Emphasizing different cultures and values from around the world, Montessori education widens the narrow concept of “nation” and extends it to embrace the whole of humanity. “No phenomenon can affect one human group without affecting others as a consequence.”

Following Interests and Passions

Prioritizing imagination can contribute to solving the common problems of humanity.

Self-Discipline

Students are involved with setting and enforcing community norms. Undesirable behavior is handled in a manner that honors the humanity of both the person exhibiting the behavior and those they exhibited it towards.

Montessori classrooms are immediately recognizable — children working independently and in groups, often with specially designed learning materials; deeply engaged in their work; respectful of themselves and their surroundings. Montessori environments are carefully designed to meet the developmental needs of the children they serve. They include child-sized tables and chairs, materials children can access themselves, and meaningful experiences that appeal to the needs and tendencies of each particular age group.

At each level there are specific Montessori materials that allow children to learn by doing. Beautiful and precisely-crafted, Montessori’s learning materials each teach a single skill or concept. These materials follow a logical, developmentally-appropriate progression that allows children to develop abstract understanding. Montessori materials are designed so that the child receives instant feedback about the progress of work — allowing children to recognize, correct, and learn from an error without adult assistance. Putting control of the activity in the child’s hands strengthens self-esteem and self-motivation as well as learning.

In Montessori classrooms, students work together in groups specific to the developmental stages Montessori identified. Multi-age groupings enable younger children to learn from older children. Older children reinforce their learning by teaching concepts they have already mastered, and at the same time develop leadership skills and the ability to serve as role models. The cycle is repeated every three years, giving children the life experience of being a beginner, a learner and a leader again and again. Because each student’s work is individual, children progress at their own pace and there is cooperation rather than competition between the ages. This arrangement mirrors the real world, where we work and socialize with people of all ages and dispositions.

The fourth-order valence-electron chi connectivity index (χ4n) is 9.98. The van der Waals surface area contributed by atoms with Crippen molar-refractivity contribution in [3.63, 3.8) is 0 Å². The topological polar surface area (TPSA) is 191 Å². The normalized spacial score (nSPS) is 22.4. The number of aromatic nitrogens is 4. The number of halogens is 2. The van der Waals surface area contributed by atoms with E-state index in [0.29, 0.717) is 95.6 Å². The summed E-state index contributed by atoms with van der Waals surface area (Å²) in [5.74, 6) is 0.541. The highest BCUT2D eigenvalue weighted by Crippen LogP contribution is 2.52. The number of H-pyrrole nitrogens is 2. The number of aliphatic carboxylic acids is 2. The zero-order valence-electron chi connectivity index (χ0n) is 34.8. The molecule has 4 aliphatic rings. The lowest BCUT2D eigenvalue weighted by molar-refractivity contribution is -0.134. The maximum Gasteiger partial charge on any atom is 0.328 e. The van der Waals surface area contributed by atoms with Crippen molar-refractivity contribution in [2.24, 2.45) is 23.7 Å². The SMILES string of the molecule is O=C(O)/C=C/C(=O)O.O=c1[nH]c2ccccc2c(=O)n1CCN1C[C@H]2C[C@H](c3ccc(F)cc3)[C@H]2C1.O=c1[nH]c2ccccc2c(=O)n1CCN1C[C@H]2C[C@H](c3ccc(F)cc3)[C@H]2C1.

Montessori classrooms consistently offer children extended periods of uninterrupted work time. During a Montessori work period, students select and work through various tasks and responsibilities at their own pace and without interruption. A typical work cycle involves selecting an activity, performing the activity for as long as a child is interested in it, cleaning up the activity and returning it to the shelf. During the work period, teachers support and monitor their students’ work, providing individual and small-group lessons as needed. Uninterrupted work periods encourage the development of coordination, concentration, and independence. They also respect individual variations in the learning process.

Dr. Montessori stressed that the work of the teacher was to observe carefully in order to provide materials and experiences that matched the students they were working with. Dr. Montessori envisioned the teacher’s job as that of a guide, connecting children to their environment and keeping them on the path to learning. She believed that teachers needed to prepare themselves carefully for this work, and that an honest understanding of self was the first step. Montessori teachers are trained in the critical skills of observation. A credentialed Montessori teacher must demonstrate that he or she possesses the expertise necessary to create a high-quality Montessori program.